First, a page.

Spinal cord immunohistochemistry
Under pentobarbital anaesthesia (50 mg/kg, i.p.), animals were transcardially perfused with saline solution followed by 4% paraformaldehyde in 0.1 M phosphate buffer. The lumbar spinal cord was excised, post fixed for 3 h in the perfusion fixative, cryoprotected for 72 h in 30% sucrose in 0.1 M phosphate buffer and frozen in O.C.T. embedding compound. Transverse sections (20 μm) were cut using a cryostat and thaw-mounted onto glass slides. Slides were incubated overnight with primary antibody solutions for the microglial cell marker Iba-1 (rabbit anti-ionized calcium binding adapter molecule-1; 1:1000; Wako Chemicals, Germany), GFAP (rabbit poly-clonal anti-glial fibrillar acidic protein, 1:1000; Dako Cytomation, Denmark) IL-10 (goat anti-interleukin 10, 1:100; Santa Cruz, USA) or iNOs (mouse anti-iNOs BD Biosciences Pharmigen). A possible unspecific labeling of mouse secondary antibody has been detected by using secondary antibody alone. Following incubation sections were washed and incubated for 2 hrs with secondary antibody solution. Slides were washed, cover-slipped with Vectashield mounting medium (Vector Laboratories, USA) and visualized under a Leica fluorescence microscope.
Quantitative image analysis
The number of profiles positive for Iba-1, GFAP and IL-10 were determined within a box measuring 104 μm2 in the lateral, central and medial areas of the dorsal horn spinal cord sections, at both ipsilateral or contralateral sides. Eight L5 spinal sections were assessed from each of three animals per group, and a mean value obtained by combining values from lateral, central and medial areas of dorsal horn. To avoid cell over-counting, only DAPI-counterstained cells were considered as positive profiles. Resting and activated microglia were classified based on the following criteria: resting microglia displayed small somata bearing long, thin and ramified processes whereas morphologically activated microglia exhibited marked cellular hypertrophy and retraction of processes such that the process length was less than the diameter of the soma size. Cells were sampled only if the nucleus was visible within the plane of section and if cell profiles exhibited distinctly delineated borders. For astrocytes the hypertrophic cells have been identified as activated compared to the thin cells presenting long processes.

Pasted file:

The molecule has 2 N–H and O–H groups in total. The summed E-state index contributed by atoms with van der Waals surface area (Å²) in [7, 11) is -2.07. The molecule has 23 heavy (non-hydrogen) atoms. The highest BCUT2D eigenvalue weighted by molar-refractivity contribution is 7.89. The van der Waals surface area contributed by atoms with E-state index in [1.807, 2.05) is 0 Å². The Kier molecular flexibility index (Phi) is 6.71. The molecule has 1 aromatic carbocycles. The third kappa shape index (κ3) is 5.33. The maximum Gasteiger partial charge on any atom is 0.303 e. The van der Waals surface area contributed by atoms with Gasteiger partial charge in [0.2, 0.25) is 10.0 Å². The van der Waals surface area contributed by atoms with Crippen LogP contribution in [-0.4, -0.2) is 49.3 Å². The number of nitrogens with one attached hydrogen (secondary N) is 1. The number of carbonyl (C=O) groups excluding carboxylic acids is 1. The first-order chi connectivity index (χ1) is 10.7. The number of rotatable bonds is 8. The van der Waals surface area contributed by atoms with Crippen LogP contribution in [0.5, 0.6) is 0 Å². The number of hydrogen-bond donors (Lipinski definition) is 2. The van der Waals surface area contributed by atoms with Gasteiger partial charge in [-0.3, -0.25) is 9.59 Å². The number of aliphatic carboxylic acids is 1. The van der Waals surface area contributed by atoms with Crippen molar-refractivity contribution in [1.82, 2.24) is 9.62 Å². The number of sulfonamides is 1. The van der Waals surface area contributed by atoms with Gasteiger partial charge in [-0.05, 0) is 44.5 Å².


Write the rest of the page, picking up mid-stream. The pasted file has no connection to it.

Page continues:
Western blot analysis
Spinal cords were collected from each animal 3 and 7 days after formalin or saline injection, and they were homogenized on ice in lysis buffer containing 1x PBS, 1% Nonidet-P40, 0.5% sodium deoxycholate, 0.1% SDS, 1 mM PMSF, 1 mM Na3VO4 and complete protease inhibitor cocktail (Roche Diagnostics, Mannheim, Germany). Tissue lysates were centrifuged at 16.200 g for 15 min at 4°C, and the supernatants were used for protein determination and stored at −80°C until use.
Western blot analysis were performed ex vivo on spinal cord lysates of animals treated or not with formalin (alone or with SA 2 mg/kg) for 3 and 7 days, to investigate the expression of inducible nitric oxide synthase (iNOS). Protein lysates (70 μg) were separated on SDS-polyacrylamide gels, and membranes were incubated with anti-iNOS (BD Biosciences from Becton Dickinson, Buccinasco, Italy) and anti-β-actin (Sigma, Milan, Italy). Signals were visualized using ImageQuant 400 equipped with Quantity One Software 4.6.3 (GE Healthcare, Milan, Italy).
Interleukin-10 level measurements
Interleukin-10 (IL-10) levels were measured on spinal cord lysates obtained from animals treated or not with formalin (alone or with SA 2 mg/kg) for 3 and 7 days as reported above, using a commercial ELISA kit (Boster Immunoleader from Tema Ricerca, Bologna, Italy) according to the manufacturer’s instructions.